April 12, 2018
The ineffective European Globalisation Adjustment Fund
Grégory Claeys and André Sapir have an interesting analysis of one of those programmes that the EU introduced to much fanfare but which ended up not being really effective: the European Globalisation Adjustment Fund (EGF). The conclusion one draws from their article is that the fund is macroeconomically irrelevant, inequitable, and designed to maximise its political visibility. Moreover, there isn't sufficient data to even answer the question whether EGF assistance makes workers more likely to find another job.
First, there are good reason why the EGF is a sensible fund to have. Trade is an exclusive competence of the EU, but opening sectors to international trade has a potential for loss of employment, which it is a national competence to address. Therefore the logic suggests that the EU would recognise its political responsibility for assisting workers affected by its trade policy, and thus co-finance social assistance to them. However, the size of the programme is so small to be ridiculous or offensive: 0.1% of the EU budget which itself is 1% of EU GDP. We're talking about a one-hundred-thousandth of EU GDP. Mindful that its actual economic impact would be accordingly small, the EU decided that the fund should be targeted to be both economically sensible and politically visible.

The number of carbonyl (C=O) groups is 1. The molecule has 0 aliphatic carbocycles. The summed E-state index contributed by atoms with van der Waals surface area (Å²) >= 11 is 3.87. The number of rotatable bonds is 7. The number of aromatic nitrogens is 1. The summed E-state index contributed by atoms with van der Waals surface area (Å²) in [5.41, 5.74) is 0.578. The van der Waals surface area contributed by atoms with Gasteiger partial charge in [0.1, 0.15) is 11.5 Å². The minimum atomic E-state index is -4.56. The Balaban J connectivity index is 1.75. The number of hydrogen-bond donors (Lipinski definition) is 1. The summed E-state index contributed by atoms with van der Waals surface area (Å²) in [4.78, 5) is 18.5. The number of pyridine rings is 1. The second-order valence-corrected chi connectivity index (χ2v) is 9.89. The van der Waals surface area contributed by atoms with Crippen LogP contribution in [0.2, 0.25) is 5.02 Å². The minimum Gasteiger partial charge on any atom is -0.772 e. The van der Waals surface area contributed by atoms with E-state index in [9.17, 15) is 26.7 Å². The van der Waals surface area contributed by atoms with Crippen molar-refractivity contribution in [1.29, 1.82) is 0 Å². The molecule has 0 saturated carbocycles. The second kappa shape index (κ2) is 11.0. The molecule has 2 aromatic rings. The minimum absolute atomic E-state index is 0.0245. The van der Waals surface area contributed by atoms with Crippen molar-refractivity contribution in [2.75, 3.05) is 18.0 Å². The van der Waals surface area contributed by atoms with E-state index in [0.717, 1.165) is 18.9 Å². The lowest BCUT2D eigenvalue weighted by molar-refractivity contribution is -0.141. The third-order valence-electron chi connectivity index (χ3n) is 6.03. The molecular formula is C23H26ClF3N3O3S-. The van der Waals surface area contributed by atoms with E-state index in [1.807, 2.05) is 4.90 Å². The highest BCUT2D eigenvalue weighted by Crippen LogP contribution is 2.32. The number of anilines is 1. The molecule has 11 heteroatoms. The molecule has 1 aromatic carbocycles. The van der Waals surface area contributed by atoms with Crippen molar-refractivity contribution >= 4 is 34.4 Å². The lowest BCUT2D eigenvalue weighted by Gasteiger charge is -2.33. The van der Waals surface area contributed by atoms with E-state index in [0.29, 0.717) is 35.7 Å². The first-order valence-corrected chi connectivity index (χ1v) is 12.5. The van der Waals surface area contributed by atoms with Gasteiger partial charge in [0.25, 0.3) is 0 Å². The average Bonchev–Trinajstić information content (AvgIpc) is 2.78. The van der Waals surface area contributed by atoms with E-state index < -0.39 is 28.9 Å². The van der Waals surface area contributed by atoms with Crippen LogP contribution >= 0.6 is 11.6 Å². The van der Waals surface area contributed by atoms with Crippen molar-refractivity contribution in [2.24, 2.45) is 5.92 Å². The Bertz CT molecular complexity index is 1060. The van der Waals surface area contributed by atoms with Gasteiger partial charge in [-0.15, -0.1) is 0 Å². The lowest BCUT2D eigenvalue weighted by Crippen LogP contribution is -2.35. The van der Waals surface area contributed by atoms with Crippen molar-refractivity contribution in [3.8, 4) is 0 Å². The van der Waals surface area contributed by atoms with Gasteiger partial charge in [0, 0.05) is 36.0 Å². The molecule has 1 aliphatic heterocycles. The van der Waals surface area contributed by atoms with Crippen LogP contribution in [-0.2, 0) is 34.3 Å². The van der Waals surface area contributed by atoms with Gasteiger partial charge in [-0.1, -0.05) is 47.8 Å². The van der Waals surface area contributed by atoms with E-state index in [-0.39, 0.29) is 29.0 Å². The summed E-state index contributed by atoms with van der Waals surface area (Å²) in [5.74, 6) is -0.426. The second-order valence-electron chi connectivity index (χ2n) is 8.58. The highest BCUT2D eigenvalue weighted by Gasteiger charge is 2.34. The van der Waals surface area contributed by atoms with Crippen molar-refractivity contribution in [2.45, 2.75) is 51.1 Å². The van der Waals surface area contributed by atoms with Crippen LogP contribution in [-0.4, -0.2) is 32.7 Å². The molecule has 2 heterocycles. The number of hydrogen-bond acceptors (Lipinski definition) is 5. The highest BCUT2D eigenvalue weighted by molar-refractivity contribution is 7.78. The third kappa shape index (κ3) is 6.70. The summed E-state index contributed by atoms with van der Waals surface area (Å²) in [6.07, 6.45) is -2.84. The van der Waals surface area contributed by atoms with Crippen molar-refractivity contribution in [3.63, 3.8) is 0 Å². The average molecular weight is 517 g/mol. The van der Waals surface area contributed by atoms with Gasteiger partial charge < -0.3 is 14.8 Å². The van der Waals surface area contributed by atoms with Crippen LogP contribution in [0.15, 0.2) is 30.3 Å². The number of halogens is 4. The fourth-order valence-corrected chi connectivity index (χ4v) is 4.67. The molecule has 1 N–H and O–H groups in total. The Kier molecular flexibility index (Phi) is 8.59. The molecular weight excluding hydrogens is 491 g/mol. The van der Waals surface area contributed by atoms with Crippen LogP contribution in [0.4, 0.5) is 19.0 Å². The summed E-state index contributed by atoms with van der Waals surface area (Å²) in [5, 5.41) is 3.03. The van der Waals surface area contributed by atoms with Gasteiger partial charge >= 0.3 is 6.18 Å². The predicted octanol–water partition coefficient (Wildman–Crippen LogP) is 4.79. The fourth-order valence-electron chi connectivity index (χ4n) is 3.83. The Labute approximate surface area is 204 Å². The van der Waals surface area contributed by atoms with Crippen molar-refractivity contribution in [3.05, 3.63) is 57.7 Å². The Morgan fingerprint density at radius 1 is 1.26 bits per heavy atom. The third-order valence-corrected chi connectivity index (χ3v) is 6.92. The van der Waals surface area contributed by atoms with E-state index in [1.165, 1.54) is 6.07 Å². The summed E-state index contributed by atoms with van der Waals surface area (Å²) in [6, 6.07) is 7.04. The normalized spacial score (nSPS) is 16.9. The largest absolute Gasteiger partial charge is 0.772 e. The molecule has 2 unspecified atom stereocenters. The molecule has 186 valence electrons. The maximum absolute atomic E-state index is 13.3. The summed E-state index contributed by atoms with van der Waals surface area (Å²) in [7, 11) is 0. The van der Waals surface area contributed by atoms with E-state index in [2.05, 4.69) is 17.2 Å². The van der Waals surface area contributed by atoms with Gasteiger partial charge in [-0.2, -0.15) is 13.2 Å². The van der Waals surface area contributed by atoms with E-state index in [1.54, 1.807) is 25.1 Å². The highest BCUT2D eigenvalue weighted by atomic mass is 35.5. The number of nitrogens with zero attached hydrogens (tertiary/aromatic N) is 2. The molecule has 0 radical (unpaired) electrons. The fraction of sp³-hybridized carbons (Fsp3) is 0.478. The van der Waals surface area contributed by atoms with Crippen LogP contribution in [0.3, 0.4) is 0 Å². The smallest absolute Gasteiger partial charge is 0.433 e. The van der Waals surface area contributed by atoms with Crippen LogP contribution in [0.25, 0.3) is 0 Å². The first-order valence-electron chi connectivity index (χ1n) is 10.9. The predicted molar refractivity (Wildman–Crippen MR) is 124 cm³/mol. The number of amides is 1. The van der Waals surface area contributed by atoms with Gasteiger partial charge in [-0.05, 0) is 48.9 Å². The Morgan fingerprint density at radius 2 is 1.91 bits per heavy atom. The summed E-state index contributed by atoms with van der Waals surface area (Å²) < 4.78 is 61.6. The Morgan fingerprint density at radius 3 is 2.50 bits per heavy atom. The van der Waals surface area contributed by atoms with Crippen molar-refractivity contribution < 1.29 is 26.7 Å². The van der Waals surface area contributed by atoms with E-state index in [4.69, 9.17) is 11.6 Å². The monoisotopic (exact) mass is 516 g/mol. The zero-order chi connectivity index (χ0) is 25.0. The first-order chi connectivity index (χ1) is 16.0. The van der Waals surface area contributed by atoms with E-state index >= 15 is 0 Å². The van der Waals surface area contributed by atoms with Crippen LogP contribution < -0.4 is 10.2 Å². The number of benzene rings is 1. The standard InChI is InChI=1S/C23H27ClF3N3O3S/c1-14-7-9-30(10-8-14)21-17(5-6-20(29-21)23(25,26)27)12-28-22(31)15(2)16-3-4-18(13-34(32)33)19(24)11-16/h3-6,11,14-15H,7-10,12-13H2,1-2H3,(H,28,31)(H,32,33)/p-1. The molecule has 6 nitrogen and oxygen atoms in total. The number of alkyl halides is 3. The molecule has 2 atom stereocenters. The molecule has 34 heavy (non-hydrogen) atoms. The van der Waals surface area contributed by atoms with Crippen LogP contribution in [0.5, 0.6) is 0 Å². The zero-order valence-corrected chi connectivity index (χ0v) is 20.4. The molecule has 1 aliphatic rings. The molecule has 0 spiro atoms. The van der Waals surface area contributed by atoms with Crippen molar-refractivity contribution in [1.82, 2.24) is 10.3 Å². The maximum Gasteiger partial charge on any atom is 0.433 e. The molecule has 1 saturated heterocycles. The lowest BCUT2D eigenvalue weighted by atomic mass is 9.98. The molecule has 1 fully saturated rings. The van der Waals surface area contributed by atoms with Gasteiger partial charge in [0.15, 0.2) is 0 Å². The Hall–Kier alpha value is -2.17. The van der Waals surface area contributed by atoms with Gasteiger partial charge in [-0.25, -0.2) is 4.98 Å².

The EGF has a high threshold for the companies that can call on the fund, as at least 500 workers - originally 1000 - need to be affected. This means that smaller firms are excluded unless they are geographically concentrated, which raises issues of equity. The EGF ends up helping employees of large firms whose cases are visible in the media. Claeys and Sapir propose that the programme should lower its threshold, which would require its size to be increased by an order of magnitude. The scope of the programme should also be expanded from globalisation to other policy-induced losses of employment. And finally, better data needs to be available, to be able to evaluate whether the EGF is actually effective in meeting its goals. It's a bit shocking to read that data is not being collected on an individual basis, but only on the case by case level.
For these kinds of EU programmes (the Youth Guarantee is another example) to actually have a macroeconomic effect they should not only be at least 100 times larger, but also not be funded ultimately by member states' budgets (which is what the EU budget is). But, as we note in our parallel story, even Macron's modest ambitions in this direction are likely to be frustrated.